In 1996, a team of archaeologists excavated Jinmium rock shelter, which is located in a remote area of the Kimberleys. They found a rich array of stone artefacts, as well as some stone engravings called ‘cupules’ that are thought to be examples of some of the oldest form of rock art in the world.
In their preliminary findings, the archaeologists published the following:
We report stone artefacts found in sediments dated by thermoluminescence (TL) to greater than 116,000 ± 12,000 years. If that correctly dates the human presence in Australia, it almost doubles previous luminescence age estimates and is beyond any possible overlap with radiocarbon determinations (Fullagar et al, 1996).
The archaeology team concluded that this finding signalled a need for further investigation into the occupation dates at Jinmium.
As soon as these preliminary findings were published, the media pounced, reporting that Australia had been occupied for up to 176,000 years. Here are some extracts from journal publications and news reports:
Jinmium’s sediments were recalculated for verification, and it turned out that the thermoluminescence dates were correct – but the artefacts found in the lower layers were much younger than their surrounding stratigraphy.
It turned out that the sediments at Jinmium had shifted, meaning that lower layers were contaminated with material from the upper layers. The TL dates were correct, but archaeologists concluded that sand grains weren’t the only things moving up and down in the ground. The artefacts had moved as well.
The artefacts excavated from the deepest, most ancient layers at Jinmium had in fact been pushed down from the upper levels, possibly as a result of the soft, crumbly bedrock, which meant that artefacts could easily have fallen through the gaps in the stone. It could also be because many people over thousands of years had been trampling on the dirt and this pressure had pushed the artefacts deeper into the ground.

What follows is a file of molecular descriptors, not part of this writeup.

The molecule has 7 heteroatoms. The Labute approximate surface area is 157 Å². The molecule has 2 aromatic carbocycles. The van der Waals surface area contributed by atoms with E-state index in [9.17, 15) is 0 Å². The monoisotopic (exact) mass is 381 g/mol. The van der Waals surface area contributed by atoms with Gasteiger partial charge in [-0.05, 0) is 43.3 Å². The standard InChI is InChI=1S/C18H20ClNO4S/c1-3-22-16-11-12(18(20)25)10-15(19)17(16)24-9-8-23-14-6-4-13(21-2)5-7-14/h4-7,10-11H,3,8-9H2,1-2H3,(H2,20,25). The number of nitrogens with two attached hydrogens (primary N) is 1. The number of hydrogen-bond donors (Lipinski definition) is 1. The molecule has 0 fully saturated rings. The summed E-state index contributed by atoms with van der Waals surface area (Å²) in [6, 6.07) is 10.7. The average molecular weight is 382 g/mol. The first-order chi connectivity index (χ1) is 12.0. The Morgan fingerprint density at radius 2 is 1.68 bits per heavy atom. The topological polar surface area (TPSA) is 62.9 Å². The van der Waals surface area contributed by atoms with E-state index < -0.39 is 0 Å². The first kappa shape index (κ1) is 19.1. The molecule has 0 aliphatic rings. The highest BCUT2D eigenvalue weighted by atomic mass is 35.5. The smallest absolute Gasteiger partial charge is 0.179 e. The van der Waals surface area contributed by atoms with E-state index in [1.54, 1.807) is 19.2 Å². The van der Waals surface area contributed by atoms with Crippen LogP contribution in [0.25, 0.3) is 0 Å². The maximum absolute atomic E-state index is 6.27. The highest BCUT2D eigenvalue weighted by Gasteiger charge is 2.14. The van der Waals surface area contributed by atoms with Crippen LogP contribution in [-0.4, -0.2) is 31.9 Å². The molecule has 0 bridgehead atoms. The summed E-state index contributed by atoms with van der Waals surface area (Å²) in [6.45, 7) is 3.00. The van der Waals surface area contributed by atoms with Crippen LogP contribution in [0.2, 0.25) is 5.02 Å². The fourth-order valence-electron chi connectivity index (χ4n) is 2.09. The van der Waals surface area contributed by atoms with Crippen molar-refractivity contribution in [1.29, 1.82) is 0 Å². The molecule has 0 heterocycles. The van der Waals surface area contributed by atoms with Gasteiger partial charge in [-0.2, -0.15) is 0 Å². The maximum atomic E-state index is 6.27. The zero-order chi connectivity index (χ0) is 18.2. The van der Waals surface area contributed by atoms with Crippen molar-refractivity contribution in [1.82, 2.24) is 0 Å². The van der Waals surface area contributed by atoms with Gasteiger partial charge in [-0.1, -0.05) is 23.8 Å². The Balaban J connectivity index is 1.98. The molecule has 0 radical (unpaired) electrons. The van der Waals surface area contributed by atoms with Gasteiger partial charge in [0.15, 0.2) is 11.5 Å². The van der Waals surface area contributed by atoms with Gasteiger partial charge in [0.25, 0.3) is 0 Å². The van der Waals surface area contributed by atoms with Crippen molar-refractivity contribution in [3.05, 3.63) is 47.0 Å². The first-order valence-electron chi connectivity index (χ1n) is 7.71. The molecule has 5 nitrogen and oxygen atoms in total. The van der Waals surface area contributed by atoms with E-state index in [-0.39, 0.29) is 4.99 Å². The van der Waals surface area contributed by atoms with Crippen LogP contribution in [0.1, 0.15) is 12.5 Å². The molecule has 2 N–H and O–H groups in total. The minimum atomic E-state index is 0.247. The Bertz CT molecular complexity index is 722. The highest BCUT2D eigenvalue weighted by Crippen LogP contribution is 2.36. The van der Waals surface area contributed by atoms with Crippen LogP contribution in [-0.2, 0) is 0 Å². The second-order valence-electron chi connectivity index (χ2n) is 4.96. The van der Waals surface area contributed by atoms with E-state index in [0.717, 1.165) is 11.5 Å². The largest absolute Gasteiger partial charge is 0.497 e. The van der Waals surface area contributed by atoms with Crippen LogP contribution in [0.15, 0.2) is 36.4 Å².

After extensive analyses of sediments and repeated dating methods (about six dating methods were used at Jinmium), it was determined that Jinmium’s artefacts were only around 10,000-20,000 years old. The media’s misrepresentation of the science had turned a tentative hypothesis into an explosive news headline.
eResources for Jinmium:
Bahn, P 1996, ‘Further Back Down Under’, Nature, vol. 383, p. 557-8.
Bowler, JM & Magee, JW 2000, ‘Redating Australia’s oldest human remains: a sceptic’s view’, Journal of Human Evolution, vol. 38, p. 719-726.
Burke, H & Smith, C 2004, The Archaeologist’s Field Handbook, Allen & Unwin, Crows Nest.
Fullagar, R, Price, D & Head, L 1996, ‘Early human occupation of northern Australia: archaeology and thermoluminescence dating of Jinmium rock-shelter, Northern Territory’, Antiquity, vol. 70, p. 751-773.
Hiscock, P 2008, Archaeology of Ancient Australia, Routledge, New York.
Holden, C 1996, ‘Art Stirs Uproar Down Under’, Science, vol. 274, p. 33-34.
Mulvaney, J & Kamminga, J 1999, Prehistory of Australia, Allen & Unwin, Crows Nest, NSW.
O’Connell, JF & Allen, J 2004, ‘Dating the colonization of Sahul (Pleistocene Australia-New Guinea) a review of recent research’, Journal of Archaeological Science, vol. 31, p. 835-853.
Roberts, R et al. 1998, ‘Optical and radiocarbon dating at Jinmium rockshelter in northern Australia’, Nature, vol. 393, p. 358-362.
Spooner, NA 1998, ‘Human occupation at Jinmium, northern Australia: 116,000 years ago or much less?’, Antiquity, vol. 72, no. 275, p. 173-178.
Watchman et al. 2000, ‘Minimum ages for pecked rock markings from Jinmium, north western Australia’, Archaeology in Oceania, vol. 35, p. 1-10.
Wilford, JN (1996, September 21), ‘In Australia, Signs of Artists Who Predate Homo Sapiens’, New York Times, available here.